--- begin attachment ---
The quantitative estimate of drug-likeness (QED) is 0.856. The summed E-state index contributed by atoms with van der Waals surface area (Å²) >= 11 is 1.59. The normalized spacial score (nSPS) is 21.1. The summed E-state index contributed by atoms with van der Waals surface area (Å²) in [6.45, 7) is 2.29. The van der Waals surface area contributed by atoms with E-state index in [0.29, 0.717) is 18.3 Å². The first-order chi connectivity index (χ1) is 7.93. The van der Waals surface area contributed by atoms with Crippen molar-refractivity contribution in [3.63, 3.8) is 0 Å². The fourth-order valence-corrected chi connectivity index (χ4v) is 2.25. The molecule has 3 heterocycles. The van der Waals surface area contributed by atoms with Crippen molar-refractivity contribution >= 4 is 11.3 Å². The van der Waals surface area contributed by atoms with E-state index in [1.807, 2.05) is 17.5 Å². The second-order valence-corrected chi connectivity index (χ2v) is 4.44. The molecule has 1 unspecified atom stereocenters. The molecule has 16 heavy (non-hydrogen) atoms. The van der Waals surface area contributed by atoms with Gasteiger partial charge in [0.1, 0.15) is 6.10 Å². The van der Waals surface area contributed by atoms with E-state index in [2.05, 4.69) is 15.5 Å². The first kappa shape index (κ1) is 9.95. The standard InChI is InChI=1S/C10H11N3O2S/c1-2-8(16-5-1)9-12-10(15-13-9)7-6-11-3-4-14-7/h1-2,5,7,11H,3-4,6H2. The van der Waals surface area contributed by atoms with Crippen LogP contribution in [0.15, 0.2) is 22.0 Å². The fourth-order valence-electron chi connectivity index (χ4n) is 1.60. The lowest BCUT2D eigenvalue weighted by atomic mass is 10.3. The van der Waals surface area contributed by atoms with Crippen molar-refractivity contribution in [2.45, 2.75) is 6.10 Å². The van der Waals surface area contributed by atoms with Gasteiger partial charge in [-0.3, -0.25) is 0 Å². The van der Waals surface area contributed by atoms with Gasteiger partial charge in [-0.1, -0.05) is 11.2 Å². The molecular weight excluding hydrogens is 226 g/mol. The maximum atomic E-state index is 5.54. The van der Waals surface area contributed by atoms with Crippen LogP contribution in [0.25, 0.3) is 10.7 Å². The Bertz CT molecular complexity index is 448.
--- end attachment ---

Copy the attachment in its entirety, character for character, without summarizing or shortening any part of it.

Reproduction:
The quantitative estimate of drug-likeness (QED) is 0.856. The summed E-state index contributed by atoms with van der Waals surface area (Å²) >= 11 is 1.59. The normalized spacial score (nSPS) is 21.1. The summed E-state index contributed by atoms with van der Waals surface area (Å²) in [6.45, 7) is 2.29. The van der Waals surface area contributed by atoms with E-state index in [0.29, 0.717) is 18.3 Å². The first-order chi connectivity index (χ1) is 7.93. The van der Waals surface area contributed by atoms with Crippen molar-refractivity contribution in [3.63, 3.8) is 0 Å². The fourth-order valence-corrected chi connectivity index (χ4v) is 2.25. The molecule has 3 heterocycles. The van der Waals surface area contributed by atoms with Crippen molar-refractivity contribution >= 4 is 11.3 Å². The van der Waals surface area contributed by atoms with E-state index in [1.807, 2.05) is 17.5 Å². The second-order valence-corrected chi connectivity index (χ2v) is 4.44. The molecule has 1 unspecified atom stereocenters. The molecule has 16 heavy (non-hydrogen) atoms. The van der Waals surface area contributed by atoms with Gasteiger partial charge in [0.1, 0.15) is 6.10 Å². The van der Waals surface area contributed by atoms with E-state index in [2.05, 4.69) is 15.5 Å². The first kappa shape index (κ1) is 9.95. The standard InChI is InChI=1S/C10H11N3O2S/c1-2-8(16-5-1)9-12-10(15-13-9)7-6-11-3-4-14-7/h1-2,5,7,11H,3-4,6H2. The van der Waals surface area contributed by atoms with Crippen LogP contribution in [0.15, 0.2) is 22.0 Å². The fourth-order valence-electron chi connectivity index (χ4n) is 1.60. The lowest BCUT2D eigenvalue weighted by atomic mass is 10.3. The van der Waals surface area contributed by atoms with Crippen molar-refractivity contribution in [2.45, 2.75) is 6.10 Å². The van der Waals surface area contributed by atoms with Gasteiger partial charge in [-0.3, -0.25) is 0 Å². The van der Waals surface area contributed by atoms with Gasteiger partial charge in [-0.1, -0.05) is 11.2 Å². The molecular weight excluding hydrogens is 226 g/mol. The maximum atomic E-state index is 5.54. The van der Waals surface area contributed by atoms with Crippen LogP contribution in [0.25, 0.3) is 10.7 Å². The Bertz CT molecular complexity index is 448.